SAN FRANCISCO -- The critics were out in full force, lamenting the lineups, picking apart the pairings, wondering what went wrong.
It is the nature of the competition, with criticism and consternation a big part of the deal for the losing side.
That's the Ryder Cup, which, a year after Europe's defeat at Valhalla and year ahead of the United States' defense in Wales, elicits conversation.
The Presidents Cup?
Not so much.
The eighth edition of the event that pits an International squad of players from outside Europe against many of the same Americans who play in the Ryder Cup begins Thursday at Harding Park Golf Course.
And unlike its much older counterpart, the Presidents Cup sort of sneaks up on everyone, without the hype or fanfare.
"The event seems to be a touch friendlier," said Jim Furyk, who is making his sixth Presidents Cup appearance and has played in six Ryder Cups for the U.S. "You don't hear about the animosity, and you don't hear about the friction that you've heard about in the Ryder Cup that's built over the years.
"It can still get a little chippy, but for the most part, the guys that play on the International team, a good percentage of them live in the United States. I see Vijay [Singh] on a weekly basis at home. I realize he's on the other team, but he lives in my backyard."
Of the 24 players in the Presidents Cup, only Japan's Ryo Ishikawa does not have a PGA Tour card. All four winners of this year's majors -- Angel Cabrera, Lucas Glover, Stewart Cink and Y.E. Yang -- are here. So are 16 of the top 25 players in the world.
So there is a familiarity that takes away some of the frostiness, which prompted former U.S. Ryder Cup captain Lanny Wadkins to quip back in 1998, "Our guys went halfway around the world to play a bunch of guys from Orlando."
Back then, the event was still trying to gain some traction, and skeptics wondered whether the event would make it. The Americans had to play the format every year, and questions persisted about whether such a tournament was even necessary.
But international players who had no Ryder Cup bought into the idea, including this year's captain, Greg Norman, who played in it four times and helped bring it to his native Australia in 1998, the only time the Americans have lost. Major championship winners such as Cabrera, Michael Campbell, Steve Elkington, Ernie Els, Retief Goosen, Trevor Immelman, Geoff Ogilvy, Nick Price, Singh and Mike Weir all have been able to experience the competition, and enjoyed it.
But they have not prospered, and there is a feeling that they need to make this thing competitive to capture the imagination of even serious golf fans. The Ryder Cup suffered until the European squad made it interesting in the mid-1980s, but now it is a can't-miss event.
The Presidents Cup has yet to offer that kind of drama, save for the tie in South Africa six years ago. In seven previous Presidents Cups, the International team has just one victory and a tie. It has never won in the United States.
Then again, nobody is getting hammered back home about it, either.
Unlike European captain Nick Faldo, who was taken to task last year after Europe lost its first Ryder Cup since 1999, it is unlikely that Norman will hear a peep in Australia if his team loses.
If Els misses a crucial putt, there is unlikely to be an outcry in South Africa. If Camilo Villegas blows his singles match on Sunday, there likely won't be despair in Colombia.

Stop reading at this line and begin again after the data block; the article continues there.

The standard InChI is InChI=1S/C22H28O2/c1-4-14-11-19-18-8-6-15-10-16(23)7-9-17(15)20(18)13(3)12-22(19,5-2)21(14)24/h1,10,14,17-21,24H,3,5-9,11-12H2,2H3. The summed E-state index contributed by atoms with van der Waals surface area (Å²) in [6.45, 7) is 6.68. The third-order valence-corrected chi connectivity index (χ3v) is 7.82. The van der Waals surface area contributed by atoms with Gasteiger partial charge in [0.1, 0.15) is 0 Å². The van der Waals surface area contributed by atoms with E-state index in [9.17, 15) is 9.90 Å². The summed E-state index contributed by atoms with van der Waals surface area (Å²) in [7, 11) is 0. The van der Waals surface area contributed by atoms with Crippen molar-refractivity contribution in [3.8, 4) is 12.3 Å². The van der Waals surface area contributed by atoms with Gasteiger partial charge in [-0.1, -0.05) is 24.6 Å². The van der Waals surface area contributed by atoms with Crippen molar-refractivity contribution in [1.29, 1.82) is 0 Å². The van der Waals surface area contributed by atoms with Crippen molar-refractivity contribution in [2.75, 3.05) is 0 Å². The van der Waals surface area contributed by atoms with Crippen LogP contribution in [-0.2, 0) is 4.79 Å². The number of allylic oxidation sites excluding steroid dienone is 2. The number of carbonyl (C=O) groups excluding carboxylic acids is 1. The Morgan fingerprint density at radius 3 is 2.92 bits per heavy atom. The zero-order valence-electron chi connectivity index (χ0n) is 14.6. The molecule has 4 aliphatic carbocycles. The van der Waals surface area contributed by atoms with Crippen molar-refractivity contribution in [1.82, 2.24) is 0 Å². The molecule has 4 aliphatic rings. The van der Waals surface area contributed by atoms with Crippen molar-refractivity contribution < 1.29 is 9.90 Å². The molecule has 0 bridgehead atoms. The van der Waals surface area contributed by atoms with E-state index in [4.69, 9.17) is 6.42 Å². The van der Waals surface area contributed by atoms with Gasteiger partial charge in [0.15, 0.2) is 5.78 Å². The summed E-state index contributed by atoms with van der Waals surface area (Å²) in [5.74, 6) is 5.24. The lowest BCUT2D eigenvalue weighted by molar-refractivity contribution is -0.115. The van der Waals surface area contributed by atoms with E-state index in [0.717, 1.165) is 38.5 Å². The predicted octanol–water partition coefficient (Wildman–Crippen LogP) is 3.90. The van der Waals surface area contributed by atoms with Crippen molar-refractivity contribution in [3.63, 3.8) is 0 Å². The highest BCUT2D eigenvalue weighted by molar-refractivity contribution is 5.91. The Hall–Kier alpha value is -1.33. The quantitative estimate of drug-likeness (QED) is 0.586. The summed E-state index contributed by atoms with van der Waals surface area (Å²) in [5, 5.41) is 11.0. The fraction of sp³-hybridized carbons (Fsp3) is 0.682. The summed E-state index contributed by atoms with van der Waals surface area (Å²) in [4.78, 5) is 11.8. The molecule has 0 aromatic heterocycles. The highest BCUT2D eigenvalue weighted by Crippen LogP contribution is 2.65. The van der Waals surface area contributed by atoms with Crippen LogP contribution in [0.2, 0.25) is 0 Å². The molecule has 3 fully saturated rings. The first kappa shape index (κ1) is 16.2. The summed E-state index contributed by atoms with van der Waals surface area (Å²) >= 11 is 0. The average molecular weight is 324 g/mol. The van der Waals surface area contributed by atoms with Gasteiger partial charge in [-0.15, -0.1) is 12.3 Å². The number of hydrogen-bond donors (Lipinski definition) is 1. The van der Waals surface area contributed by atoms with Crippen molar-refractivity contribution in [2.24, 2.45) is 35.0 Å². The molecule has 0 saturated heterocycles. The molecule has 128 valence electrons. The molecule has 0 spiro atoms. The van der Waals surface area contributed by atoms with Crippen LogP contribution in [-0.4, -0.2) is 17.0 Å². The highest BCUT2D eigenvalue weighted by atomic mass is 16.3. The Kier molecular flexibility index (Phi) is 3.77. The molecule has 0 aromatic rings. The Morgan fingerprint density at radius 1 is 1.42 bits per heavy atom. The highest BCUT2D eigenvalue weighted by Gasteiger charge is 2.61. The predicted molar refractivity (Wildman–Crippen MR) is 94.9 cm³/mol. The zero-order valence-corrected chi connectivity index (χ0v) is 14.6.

"It's a different dynamic," Ogilvy said. "We all sit around and want to win this tournament pretty bad. I don't know if we want to win it any less than the Europeans [want to win the Ryder Cup], but the desperation that they feel ... historically it was the European Tour versus the PGA Tour. That's kind of why it created what it did.
"We all play over here, and the friendliness is there. When the Europeans came over, they had never seen the American guys before. It was [Jack] Nicklaus and [Raymond] Floyd and [Lee] Trevino. [We thought] 'How are we going to beat those guys?'"
"I think the history is such that you really want to beat the other team [at the Ryder Cup]," American Steve Stricker said. "There's no bad blood, but there's just enough competition over the years, and things that have happened throughout the course of the Ryder Cup that I think add a little bit more to it. Everything is just a little bit higher scale at a Ryder Cup than a Presidents Cup. And nothing against it, but I think it just means a little bit more."
So why not better results for the Internationals?
The U.S. suffered a nine-point defeat in Australia in 1998 and tied in 2003, but three of its four victories have been lopsided.
Perhaps the International team has not felt a sense of urgency, for various reasons. And that has seemed to play out in the four-day competition, especially Thursday's opening format of foursomes, also known as alternate shot.
The International side has a poor record in the format, highlighted by two years ago at Royal Montreal: The U.S. took the opening foursomes session 5½ to ½, then went 5-0 in the Saturday morning foursomes.
Only once has a team trailing after the inaugural foursomes gone on to win, and that was the U.S. in 2005.
"I don't think enough emphasis has been paid in the past with the pairings, and enough emphasis in the practice rounds of playing that format and experimenting a little bit with different pairings," said Adam Scott, who has a winning record in foursomes. "Greg has been very thorough in asking us questions, and he's put together a lot of our thoughts to try and come up with some good pairings.
"That's definitely where our focus is, but we are going to have to play good all week to get on top of these guys."
Bob Harig covers golf for ESPN.com. He can be reached at BobHarig@gmail.com.